Happy Hour (2020)
Words by Mina Brennan

Happy Hour (2020)

Happy Hour follows 21-year-old narrator Isa and her friend Gala as they arrive in New York. We watch as they enter a cocktail filled world bubbling with adventure. Just like Isa’s signature drink: the French 75. Champagne, lemon juice, gin and a dash of syrup describes Granados’ debut perfectly.

I loved every moment of this novel, it captured the electrifying feeling of youth in a beautiful stream-of-consciousness storyline. We’ve had the masculine man in the city novel so many times, it was so refreshing to read about two women navigating independence. Sometimes by the skin of their teeth and sometimes very gracefully.

Isa is confident, exhilarating, in fact she’s confident in a way that women aren’t often portrayed. She talks to movie stars without getting fazed, and confronts her landlord (something which definitely takes courage, landlords are scary.) Because of Granados’ talent with narrative and her ability to create likeable and believable characters; this novel is a cocktail of buzzing adventure. The novel captures that elusive feeling, the one that arises at the beginning of a night, when walking to the bar,  that feeling that every evening contains a beautiful ‘perhaps.’

The narrative felt like it was chaotic yet carefully and masterfully weaved. Jazz is the perfect way to describe this novel, it felt improvised and haphazard yet followed so many thought out and carefully layered storylines. The way that Jazz appears to be without rules or regulations until you realise, they’re all following the same time signature. Characters like an ensemble, dipped and dived in and out perfectly in time. As if Granados had thrown glitter confetti down on her page and let it fall into a beautiful harmonious messy delight. The refreshing thing about this novel is that it’s not all glitter and roses for Isa and Gala. They have a lot of shit thrown at them. Constantly having to think about money, where it is coming from, when they will next get it, and how best to use it. Granados’ doesn’t display living in New York as squeaky clean, there's a feeling that the characters are always on the edge of disaster.

Isa and Gala take fashion very seriously, and it’s fantastic. The description of their clothing was a delight. Granados really highlights the importance of self expression through fashion, the line; “People think clothing is frivolous, but it can really instill courage, and that's a good thing.” really made me smile, and it’s utterly true! All it takes is a head scarf and very large sunglasses to make you feel like the most glamorous thing since Audrey Hepburn. And it’s very useful for hiding large hangovers too. There's a lovely moment where Isa is wearing a yellow linen Escada dress, which forced her to live off of canned soup for a week after purchasing. I’ve been there many a-time. Tinned soup in return for a beautiful leather jacket - that's me most months.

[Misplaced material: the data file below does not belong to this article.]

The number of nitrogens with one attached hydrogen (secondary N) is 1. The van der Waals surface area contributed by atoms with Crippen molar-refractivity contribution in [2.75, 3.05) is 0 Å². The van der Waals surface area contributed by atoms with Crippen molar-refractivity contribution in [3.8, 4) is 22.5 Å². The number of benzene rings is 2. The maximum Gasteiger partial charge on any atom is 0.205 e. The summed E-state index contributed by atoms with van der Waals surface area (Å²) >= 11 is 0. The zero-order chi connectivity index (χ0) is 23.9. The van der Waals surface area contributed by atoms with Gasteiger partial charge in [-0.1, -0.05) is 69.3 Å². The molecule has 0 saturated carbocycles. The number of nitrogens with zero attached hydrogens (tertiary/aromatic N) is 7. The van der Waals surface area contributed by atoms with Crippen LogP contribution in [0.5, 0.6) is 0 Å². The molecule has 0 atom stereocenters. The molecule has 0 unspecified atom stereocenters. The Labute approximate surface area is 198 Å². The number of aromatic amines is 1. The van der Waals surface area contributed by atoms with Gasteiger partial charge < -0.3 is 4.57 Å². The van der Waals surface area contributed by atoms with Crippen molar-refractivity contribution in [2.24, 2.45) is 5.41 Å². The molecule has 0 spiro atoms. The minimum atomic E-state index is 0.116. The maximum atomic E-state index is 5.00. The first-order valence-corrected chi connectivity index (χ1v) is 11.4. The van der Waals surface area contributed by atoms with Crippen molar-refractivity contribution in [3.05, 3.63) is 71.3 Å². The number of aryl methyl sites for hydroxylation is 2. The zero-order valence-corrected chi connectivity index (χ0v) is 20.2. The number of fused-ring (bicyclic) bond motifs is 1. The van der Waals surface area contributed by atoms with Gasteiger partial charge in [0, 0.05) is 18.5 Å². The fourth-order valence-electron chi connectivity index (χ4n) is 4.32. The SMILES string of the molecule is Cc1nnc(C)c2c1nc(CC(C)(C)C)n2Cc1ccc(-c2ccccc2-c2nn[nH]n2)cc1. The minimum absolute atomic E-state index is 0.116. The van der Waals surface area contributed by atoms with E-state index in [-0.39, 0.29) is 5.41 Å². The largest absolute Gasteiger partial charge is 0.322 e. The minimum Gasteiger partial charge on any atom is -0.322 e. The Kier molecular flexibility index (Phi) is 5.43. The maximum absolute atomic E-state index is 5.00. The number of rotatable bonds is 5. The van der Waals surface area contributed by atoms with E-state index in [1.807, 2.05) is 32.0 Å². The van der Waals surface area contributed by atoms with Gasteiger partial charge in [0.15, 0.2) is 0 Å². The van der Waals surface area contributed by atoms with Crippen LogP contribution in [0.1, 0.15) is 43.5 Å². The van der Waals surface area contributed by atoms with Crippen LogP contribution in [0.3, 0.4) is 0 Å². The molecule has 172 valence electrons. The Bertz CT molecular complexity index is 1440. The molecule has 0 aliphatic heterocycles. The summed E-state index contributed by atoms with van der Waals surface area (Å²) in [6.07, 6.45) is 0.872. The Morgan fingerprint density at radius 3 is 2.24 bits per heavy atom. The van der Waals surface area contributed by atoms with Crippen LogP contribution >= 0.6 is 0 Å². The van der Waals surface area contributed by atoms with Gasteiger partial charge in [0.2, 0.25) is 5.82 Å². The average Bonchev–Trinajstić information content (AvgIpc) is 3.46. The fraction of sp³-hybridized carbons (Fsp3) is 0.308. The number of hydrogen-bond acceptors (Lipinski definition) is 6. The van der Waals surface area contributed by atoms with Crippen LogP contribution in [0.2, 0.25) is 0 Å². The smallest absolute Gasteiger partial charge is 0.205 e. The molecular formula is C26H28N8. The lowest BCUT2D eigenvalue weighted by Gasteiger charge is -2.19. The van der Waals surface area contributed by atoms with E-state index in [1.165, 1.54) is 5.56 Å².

The interesting thing about this novel is that the main relationship which is explored isn’t necessarily a romantic one, but one between two friends: Isa and Gala. Their friendship at times is intense but ultimately they bring out the better sides of each other. Where Isa is down to earth and witty, Gala is outspoken and chaotic - ultimately neither of them would do half the exciting things they do without the other.

It’s in this context that the men in their lives take on a ghost-like quality, we hear about them but never in much detail, which ultimately makes Isa and Gala’s friendship at the forefront of the storyline. Each chapter is dated, like a diary. Isa often talks about how she writes everything down in her journal, so perhaps the novel is her diary, and she’s keeping certain personal details about her love life to herself.

The magic of Happy Hour is that Granados writes characters who go out and do things. Isa and Gala go to talks by French economic theorists and say yes to after-hour drinks with scholars. Isa meets acquaintances on her travels through Europe, and later meets up with them in New York to drink French-75s in dimly-lit dive bars.

This book fell into my life at the perfect time, when I needed to be reminded about life’s adventures.  Read it and boogie, darling.